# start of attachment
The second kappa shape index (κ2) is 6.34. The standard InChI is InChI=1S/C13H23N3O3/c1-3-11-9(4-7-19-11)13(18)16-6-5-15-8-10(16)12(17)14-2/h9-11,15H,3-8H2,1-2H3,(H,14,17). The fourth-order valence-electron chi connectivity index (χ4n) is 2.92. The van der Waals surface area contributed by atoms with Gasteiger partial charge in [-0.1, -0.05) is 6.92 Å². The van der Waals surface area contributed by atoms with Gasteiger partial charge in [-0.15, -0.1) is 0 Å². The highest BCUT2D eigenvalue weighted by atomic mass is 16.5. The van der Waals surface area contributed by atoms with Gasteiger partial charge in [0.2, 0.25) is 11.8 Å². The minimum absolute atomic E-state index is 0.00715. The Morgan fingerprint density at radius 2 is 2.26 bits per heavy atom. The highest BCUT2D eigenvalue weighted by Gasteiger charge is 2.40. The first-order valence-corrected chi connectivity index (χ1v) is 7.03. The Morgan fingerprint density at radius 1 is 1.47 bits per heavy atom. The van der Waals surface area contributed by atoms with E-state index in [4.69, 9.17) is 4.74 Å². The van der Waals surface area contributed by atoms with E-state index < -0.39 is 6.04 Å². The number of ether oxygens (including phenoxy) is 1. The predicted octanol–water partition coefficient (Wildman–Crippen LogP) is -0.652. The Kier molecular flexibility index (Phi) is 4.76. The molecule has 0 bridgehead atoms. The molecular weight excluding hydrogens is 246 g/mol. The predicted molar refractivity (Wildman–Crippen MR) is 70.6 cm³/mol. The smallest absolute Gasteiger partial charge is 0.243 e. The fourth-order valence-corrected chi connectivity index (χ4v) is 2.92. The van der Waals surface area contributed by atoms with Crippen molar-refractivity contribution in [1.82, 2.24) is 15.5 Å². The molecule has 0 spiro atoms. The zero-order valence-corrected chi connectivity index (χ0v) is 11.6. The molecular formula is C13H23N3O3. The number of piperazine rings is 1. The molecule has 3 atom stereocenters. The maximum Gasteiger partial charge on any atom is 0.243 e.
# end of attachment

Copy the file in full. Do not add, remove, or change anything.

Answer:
The second kappa shape index (κ2) is 6.34. The standard InChI is InChI=1S/C13H23N3O3/c1-3-11-9(4-7-19-11)13(18)16-6-5-15-8-10(16)12(17)14-2/h9-11,15H,3-8H2,1-2H3,(H,14,17). The fourth-order valence-electron chi connectivity index (χ4n) is 2.92. The van der Waals surface area contributed by atoms with Gasteiger partial charge in [-0.1, -0.05) is 6.92 Å². The van der Waals surface area contributed by atoms with Gasteiger partial charge in [-0.15, -0.1) is 0 Å². The highest BCUT2D eigenvalue weighted by atomic mass is 16.5. The van der Waals surface area contributed by atoms with Gasteiger partial charge in [0.2, 0.25) is 11.8 Å². The minimum absolute atomic E-state index is 0.00715. The Morgan fingerprint density at radius 2 is 2.26 bits per heavy atom. The highest BCUT2D eigenvalue weighted by Gasteiger charge is 2.40. The first-order valence-corrected chi connectivity index (χ1v) is 7.03. The Morgan fingerprint density at radius 1 is 1.47 bits per heavy atom. The van der Waals surface area contributed by atoms with E-state index in [4.69, 9.17) is 4.74 Å². The van der Waals surface area contributed by atoms with E-state index < -0.39 is 6.04 Å². The number of ether oxygens (including phenoxy) is 1. The predicted octanol–water partition coefficient (Wildman–Crippen LogP) is -0.652. The Kier molecular flexibility index (Phi) is 4.76. The molecule has 0 bridgehead atoms. The molecular weight excluding hydrogens is 246 g/mol. The predicted molar refractivity (Wildman–Crippen MR) is 70.6 cm³/mol. The smallest absolute Gasteiger partial charge is 0.243 e. The fourth-order valence-corrected chi connectivity index (χ4v) is 2.92. The van der Waals surface area contributed by atoms with Crippen molar-refractivity contribution in [1.82, 2.24) is 15.5 Å². The molecule has 0 spiro atoms. The zero-order valence-corrected chi connectivity index (χ0v) is 11.6. The molecular formula is C13H23N3O3. The number of piperazine rings is 1. The molecule has 3 atom stereocenters. The maximum Gasteiger partial charge on any atom is 0.243 e.